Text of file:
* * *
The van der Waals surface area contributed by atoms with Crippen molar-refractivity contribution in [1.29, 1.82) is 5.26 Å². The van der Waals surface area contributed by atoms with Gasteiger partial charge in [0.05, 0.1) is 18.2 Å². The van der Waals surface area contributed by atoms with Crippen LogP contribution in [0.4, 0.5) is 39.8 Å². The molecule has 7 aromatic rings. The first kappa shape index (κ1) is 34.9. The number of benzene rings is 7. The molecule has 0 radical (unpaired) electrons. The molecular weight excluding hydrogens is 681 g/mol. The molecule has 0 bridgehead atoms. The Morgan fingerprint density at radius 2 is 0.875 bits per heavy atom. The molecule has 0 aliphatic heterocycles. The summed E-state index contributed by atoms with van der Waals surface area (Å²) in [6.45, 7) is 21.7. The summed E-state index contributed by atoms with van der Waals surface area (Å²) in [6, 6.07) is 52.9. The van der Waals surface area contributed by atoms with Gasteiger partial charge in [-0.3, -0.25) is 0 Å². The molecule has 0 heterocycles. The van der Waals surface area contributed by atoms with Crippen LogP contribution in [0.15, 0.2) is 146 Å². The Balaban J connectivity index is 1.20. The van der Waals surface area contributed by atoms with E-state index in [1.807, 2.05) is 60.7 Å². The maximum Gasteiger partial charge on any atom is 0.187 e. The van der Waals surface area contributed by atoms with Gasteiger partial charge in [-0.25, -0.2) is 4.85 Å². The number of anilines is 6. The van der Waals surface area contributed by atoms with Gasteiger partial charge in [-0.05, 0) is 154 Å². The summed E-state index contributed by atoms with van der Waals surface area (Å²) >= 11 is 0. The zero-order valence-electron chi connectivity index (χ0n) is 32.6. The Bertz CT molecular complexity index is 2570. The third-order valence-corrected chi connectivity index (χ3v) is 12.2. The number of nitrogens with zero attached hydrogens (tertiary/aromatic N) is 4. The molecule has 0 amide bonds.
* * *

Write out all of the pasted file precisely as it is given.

The van der Waals surface area contributed by atoms with Crippen molar-refractivity contribution in [1.29, 1.82) is 5.26 Å². The van der Waals surface area contributed by atoms with Gasteiger partial charge in [0.05, 0.1) is 18.2 Å². The van der Waals surface area contributed by atoms with Crippen LogP contribution in [0.4, 0.5) is 39.8 Å². The molecule has 7 aromatic rings. The first kappa shape index (κ1) is 34.9. The number of benzene rings is 7. The molecule has 0 radical (unpaired) electrons. The molecular weight excluding hydrogens is 681 g/mol. The molecule has 0 bridgehead atoms. The Morgan fingerprint density at radius 2 is 0.875 bits per heavy atom. The molecule has 0 aliphatic heterocycles. The summed E-state index contributed by atoms with van der Waals surface area (Å²) in [6.45, 7) is 21.7. The summed E-state index contributed by atoms with van der Waals surface area (Å²) in [6, 6.07) is 52.9. The van der Waals surface area contributed by atoms with Gasteiger partial charge in [-0.3, -0.25) is 0 Å². The molecule has 0 heterocycles. The van der Waals surface area contributed by atoms with Crippen LogP contribution in [0.15, 0.2) is 146 Å². The Balaban J connectivity index is 1.20. The van der Waals surface area contributed by atoms with E-state index in [1.807, 2.05) is 60.7 Å². The maximum Gasteiger partial charge on any atom is 0.187 e. The van der Waals surface area contributed by atoms with Gasteiger partial charge in [-0.25, -0.2) is 4.85 Å². The number of anilines is 6. The van der Waals surface area contributed by atoms with Gasteiger partial charge in [-0.05, 0) is 154 Å². The summed E-state index contributed by atoms with van der Waals surface area (Å²) >= 11 is 0. The zero-order valence-electron chi connectivity index (χ0n) is 32.6. The Bertz CT molecular complexity index is 2570. The third-order valence-corrected chi connectivity index (χ3v) is 12.2. The number of nitrogens with zero attached hydrogens (tertiary/aromatic N) is 4. The molecule has 0 amide bonds.